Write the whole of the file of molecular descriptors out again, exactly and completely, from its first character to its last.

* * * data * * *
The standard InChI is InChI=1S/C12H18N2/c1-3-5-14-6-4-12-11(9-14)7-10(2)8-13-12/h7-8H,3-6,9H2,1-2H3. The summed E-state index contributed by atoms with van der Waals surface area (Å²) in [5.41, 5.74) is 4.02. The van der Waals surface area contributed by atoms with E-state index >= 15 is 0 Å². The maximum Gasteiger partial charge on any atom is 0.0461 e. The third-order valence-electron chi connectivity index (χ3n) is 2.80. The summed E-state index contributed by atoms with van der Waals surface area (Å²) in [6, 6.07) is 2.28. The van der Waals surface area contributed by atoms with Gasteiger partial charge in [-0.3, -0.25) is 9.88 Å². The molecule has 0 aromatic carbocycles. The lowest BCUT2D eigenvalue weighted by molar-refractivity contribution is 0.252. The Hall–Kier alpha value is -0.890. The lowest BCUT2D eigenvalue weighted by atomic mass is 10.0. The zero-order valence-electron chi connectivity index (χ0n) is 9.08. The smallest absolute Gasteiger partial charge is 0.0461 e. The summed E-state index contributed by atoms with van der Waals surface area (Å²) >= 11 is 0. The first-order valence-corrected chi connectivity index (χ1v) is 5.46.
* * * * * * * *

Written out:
The standard InChI is InChI=1S/C12H18N2/c1-3-5-14-6-4-12-11(9-14)7-10(2)8-13-12/h7-8H,3-6,9H2,1-2H3. The summed E-state index contributed by atoms with van der Waals surface area (Å²) in [5.41, 5.74) is 4.02. The van der Waals surface area contributed by atoms with E-state index >= 15 is 0 Å². The maximum Gasteiger partial charge on any atom is 0.0461 e. The third-order valence-electron chi connectivity index (χ3n) is 2.80. The summed E-state index contributed by atoms with van der Waals surface area (Å²) in [6, 6.07) is 2.28. The van der Waals surface area contributed by atoms with Gasteiger partial charge in [-0.3, -0.25) is 9.88 Å². The molecule has 0 aromatic carbocycles. The lowest BCUT2D eigenvalue weighted by molar-refractivity contribution is 0.252. The Hall–Kier alpha value is -0.890. The lowest BCUT2D eigenvalue weighted by atomic mass is 10.0. The zero-order valence-electron chi connectivity index (χ0n) is 9.08. The smallest absolute Gasteiger partial charge is 0.0461 e. The summed E-state index contributed by atoms with van der Waals surface area (Å²) >= 11 is 0. The first-order valence-corrected chi connectivity index (χ1v) is 5.46.